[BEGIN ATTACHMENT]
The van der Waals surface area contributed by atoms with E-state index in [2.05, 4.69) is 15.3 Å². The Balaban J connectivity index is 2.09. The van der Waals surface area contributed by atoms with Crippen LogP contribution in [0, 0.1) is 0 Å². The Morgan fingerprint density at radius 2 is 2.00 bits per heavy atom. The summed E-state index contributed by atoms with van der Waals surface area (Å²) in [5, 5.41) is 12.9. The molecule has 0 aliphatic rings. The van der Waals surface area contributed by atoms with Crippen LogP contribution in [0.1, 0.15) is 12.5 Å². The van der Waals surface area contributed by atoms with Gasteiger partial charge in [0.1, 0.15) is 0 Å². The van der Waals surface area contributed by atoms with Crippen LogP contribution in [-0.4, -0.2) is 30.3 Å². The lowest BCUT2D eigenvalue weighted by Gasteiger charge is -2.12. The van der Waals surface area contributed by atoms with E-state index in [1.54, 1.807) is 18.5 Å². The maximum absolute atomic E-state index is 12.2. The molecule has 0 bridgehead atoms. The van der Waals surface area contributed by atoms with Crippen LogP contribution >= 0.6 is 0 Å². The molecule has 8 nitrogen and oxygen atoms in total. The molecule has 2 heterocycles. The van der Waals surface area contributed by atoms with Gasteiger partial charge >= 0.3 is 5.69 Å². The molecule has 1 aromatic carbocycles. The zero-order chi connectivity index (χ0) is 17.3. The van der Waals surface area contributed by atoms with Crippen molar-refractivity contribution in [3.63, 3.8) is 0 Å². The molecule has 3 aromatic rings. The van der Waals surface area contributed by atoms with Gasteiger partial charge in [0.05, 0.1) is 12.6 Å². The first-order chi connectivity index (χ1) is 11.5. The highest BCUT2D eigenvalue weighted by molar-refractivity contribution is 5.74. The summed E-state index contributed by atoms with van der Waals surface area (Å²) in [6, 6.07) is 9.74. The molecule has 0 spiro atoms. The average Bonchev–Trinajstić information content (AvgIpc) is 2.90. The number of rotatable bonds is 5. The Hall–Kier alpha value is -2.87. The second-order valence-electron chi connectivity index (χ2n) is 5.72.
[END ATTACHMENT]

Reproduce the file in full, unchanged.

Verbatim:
The van der Waals surface area contributed by atoms with E-state index in [2.05, 4.69) is 15.3 Å². The Balaban J connectivity index is 2.09. The van der Waals surface area contributed by atoms with Crippen LogP contribution in [0, 0.1) is 0 Å². The Morgan fingerprint density at radius 2 is 2.00 bits per heavy atom. The summed E-state index contributed by atoms with van der Waals surface area (Å²) in [5, 5.41) is 12.9. The molecule has 0 aliphatic rings. The van der Waals surface area contributed by atoms with Crippen LogP contribution in [0.1, 0.15) is 12.5 Å². The van der Waals surface area contributed by atoms with Gasteiger partial charge in [0.1, 0.15) is 0 Å². The van der Waals surface area contributed by atoms with Crippen LogP contribution in [-0.4, -0.2) is 30.3 Å². The lowest BCUT2D eigenvalue weighted by Gasteiger charge is -2.12. The van der Waals surface area contributed by atoms with E-state index in [1.54, 1.807) is 18.5 Å². The maximum absolute atomic E-state index is 12.2. The molecule has 0 bridgehead atoms. The van der Waals surface area contributed by atoms with Crippen LogP contribution >= 0.6 is 0 Å². The molecule has 8 nitrogen and oxygen atoms in total. The molecule has 2 heterocycles. The van der Waals surface area contributed by atoms with Gasteiger partial charge >= 0.3 is 5.69 Å². The molecule has 1 aromatic carbocycles. The zero-order chi connectivity index (χ0) is 17.3. The van der Waals surface area contributed by atoms with Crippen molar-refractivity contribution in [3.63, 3.8) is 0 Å². The molecule has 3 aromatic rings. The van der Waals surface area contributed by atoms with Gasteiger partial charge in [0.05, 0.1) is 12.6 Å². The first-order chi connectivity index (χ1) is 11.5. The highest BCUT2D eigenvalue weighted by molar-refractivity contribution is 5.74. The summed E-state index contributed by atoms with van der Waals surface area (Å²) in [6, 6.07) is 9.74. The molecule has 0 spiro atoms. The average Bonchev–Trinajstić information content (AvgIpc) is 2.90. The number of rotatable bonds is 5. The Hall–Kier alpha value is -2.87. The second-order valence-electron chi connectivity index (χ2n) is 5.72.